About two years ago, we had the opportunity to do an amazing research project into something that affects nearly everyone at some point in their lives.

The project was called ‘The Death of a Loved One’. It aimed to map the experience of dealing with death in Australia, and for a good reason: to make clear the failings of public and private services, and to find opportunities to make a difficult experience a bit less difficult all-round for those of us left behind. 

Qualitative research on ‘life events’ (e.g. ‘having a baby’, ‘moving out of home’, ‘dying’) is foundational for service providers because these events are foundational to our lives. They affect every aspect from the financial to the emotional, and are the times we are most likely to need external support. Research in these areas will always have application far outside the instigating project’s scope. Even though our work is two years old, the findings are still relevant, and will likely remain relevant for many years to come.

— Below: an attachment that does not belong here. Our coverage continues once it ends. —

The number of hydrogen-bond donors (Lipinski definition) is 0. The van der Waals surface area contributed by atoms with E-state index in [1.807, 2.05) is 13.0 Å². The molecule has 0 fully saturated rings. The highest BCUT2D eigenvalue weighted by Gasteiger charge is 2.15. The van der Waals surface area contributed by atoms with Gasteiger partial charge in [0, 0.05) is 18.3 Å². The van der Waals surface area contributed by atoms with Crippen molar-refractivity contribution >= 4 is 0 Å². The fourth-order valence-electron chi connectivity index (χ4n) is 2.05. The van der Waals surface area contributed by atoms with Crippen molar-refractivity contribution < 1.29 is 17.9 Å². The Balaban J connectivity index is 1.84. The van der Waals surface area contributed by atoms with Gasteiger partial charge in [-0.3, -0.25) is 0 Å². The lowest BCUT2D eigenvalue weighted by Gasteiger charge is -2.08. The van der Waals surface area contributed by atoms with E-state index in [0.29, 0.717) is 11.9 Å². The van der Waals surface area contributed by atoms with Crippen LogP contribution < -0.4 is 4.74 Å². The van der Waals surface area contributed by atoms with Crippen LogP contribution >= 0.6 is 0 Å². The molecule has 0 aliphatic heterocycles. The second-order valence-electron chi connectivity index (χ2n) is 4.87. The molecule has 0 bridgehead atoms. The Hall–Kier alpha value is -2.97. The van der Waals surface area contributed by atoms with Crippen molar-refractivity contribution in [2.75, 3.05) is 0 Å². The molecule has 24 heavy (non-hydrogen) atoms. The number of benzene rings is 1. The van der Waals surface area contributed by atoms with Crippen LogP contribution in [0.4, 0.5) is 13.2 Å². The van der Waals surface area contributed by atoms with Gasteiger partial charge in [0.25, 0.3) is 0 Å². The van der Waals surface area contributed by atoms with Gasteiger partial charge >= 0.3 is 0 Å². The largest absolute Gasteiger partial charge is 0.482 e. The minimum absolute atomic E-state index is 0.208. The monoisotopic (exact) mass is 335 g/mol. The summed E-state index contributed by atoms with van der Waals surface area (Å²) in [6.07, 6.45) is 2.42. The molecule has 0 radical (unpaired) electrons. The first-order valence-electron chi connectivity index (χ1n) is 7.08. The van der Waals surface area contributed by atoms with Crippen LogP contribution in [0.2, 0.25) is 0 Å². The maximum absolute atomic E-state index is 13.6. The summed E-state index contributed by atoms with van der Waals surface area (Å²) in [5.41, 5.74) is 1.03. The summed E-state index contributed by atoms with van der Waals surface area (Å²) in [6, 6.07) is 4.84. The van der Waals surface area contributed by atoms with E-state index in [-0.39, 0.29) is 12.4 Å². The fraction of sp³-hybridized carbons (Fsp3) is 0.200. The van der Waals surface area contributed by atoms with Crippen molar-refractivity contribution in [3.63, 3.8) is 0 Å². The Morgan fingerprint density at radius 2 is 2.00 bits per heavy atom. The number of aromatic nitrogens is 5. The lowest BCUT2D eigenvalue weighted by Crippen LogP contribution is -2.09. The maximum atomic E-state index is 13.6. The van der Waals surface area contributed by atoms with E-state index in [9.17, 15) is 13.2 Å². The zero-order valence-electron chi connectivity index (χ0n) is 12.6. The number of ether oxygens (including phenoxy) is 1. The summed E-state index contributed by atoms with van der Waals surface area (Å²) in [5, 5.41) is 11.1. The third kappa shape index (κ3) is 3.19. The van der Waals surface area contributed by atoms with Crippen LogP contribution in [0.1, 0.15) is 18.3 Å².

This project was foundational for Paper Giant too – it helped us formalise and cement in place our approach to ethics and care on projects, which we’ve written and spoken about elsewhere (and will be doing again in London this week!).

For me personally, doing this work really highlighted the importance of gaining qualitative insight into experiences, to understand people’s situations before implementing change – especially situations that are as complex, diverse and nuanced as someone close to you dying.

— Reuben Stanton & the PG Team

Read the rest of Issue #36 here.